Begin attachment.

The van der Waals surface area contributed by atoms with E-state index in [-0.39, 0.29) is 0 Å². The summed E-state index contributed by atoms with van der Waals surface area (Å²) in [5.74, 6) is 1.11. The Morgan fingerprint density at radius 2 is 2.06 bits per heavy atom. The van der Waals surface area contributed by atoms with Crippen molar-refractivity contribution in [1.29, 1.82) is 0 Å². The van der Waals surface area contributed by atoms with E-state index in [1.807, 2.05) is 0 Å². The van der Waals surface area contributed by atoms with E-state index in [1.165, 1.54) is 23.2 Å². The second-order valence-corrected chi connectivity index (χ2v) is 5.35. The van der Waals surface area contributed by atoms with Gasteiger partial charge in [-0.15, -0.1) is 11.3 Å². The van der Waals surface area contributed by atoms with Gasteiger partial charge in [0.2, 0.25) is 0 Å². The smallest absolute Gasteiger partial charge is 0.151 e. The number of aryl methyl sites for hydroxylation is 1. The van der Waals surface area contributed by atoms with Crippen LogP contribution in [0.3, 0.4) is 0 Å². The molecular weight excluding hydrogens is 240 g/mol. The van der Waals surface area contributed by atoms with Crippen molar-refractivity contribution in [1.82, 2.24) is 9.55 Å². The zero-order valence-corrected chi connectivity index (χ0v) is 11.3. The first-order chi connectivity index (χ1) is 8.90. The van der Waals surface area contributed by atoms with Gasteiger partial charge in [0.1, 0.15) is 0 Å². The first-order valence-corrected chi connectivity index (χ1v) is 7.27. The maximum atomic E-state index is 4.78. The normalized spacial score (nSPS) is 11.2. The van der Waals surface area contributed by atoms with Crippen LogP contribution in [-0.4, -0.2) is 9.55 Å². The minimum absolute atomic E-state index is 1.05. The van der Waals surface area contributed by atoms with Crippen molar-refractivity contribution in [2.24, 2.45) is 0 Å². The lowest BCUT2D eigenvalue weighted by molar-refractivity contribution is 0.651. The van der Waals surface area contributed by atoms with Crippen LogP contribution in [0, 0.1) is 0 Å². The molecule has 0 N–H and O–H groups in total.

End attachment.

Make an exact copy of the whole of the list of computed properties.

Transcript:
The van der Waals surface area contributed by atoms with E-state index in [-0.39, 0.29) is 0 Å². The summed E-state index contributed by atoms with van der Waals surface area (Å²) in [5.74, 6) is 1.11. The Morgan fingerprint density at radius 2 is 2.06 bits per heavy atom. The van der Waals surface area contributed by atoms with Crippen molar-refractivity contribution in [1.29, 1.82) is 0 Å². The van der Waals surface area contributed by atoms with E-state index in [1.807, 2.05) is 0 Å². The van der Waals surface area contributed by atoms with E-state index in [1.165, 1.54) is 23.2 Å². The second-order valence-corrected chi connectivity index (χ2v) is 5.35. The van der Waals surface area contributed by atoms with Gasteiger partial charge in [-0.15, -0.1) is 11.3 Å². The van der Waals surface area contributed by atoms with Gasteiger partial charge in [0.2, 0.25) is 0 Å². The smallest absolute Gasteiger partial charge is 0.151 e. The number of aryl methyl sites for hydroxylation is 1. The van der Waals surface area contributed by atoms with Crippen LogP contribution in [0.3, 0.4) is 0 Å². The molecular weight excluding hydrogens is 240 g/mol. The van der Waals surface area contributed by atoms with Crippen molar-refractivity contribution in [1.82, 2.24) is 9.55 Å². The zero-order valence-corrected chi connectivity index (χ0v) is 11.3. The first-order chi connectivity index (χ1) is 8.90. The van der Waals surface area contributed by atoms with Gasteiger partial charge in [0.1, 0.15) is 0 Å². The first-order valence-corrected chi connectivity index (χ1v) is 7.27. The maximum atomic E-state index is 4.78. The normalized spacial score (nSPS) is 11.2. The van der Waals surface area contributed by atoms with Crippen LogP contribution in [-0.4, -0.2) is 9.55 Å². The minimum absolute atomic E-state index is 1.05. The van der Waals surface area contributed by atoms with Crippen molar-refractivity contribution in [2.24, 2.45) is 0 Å². The lowest BCUT2D eigenvalue weighted by molar-refractivity contribution is 0.651. The van der Waals surface area contributed by atoms with Crippen LogP contribution in [0, 0.1) is 0 Å². The molecule has 0 N–H and O–H groups in total.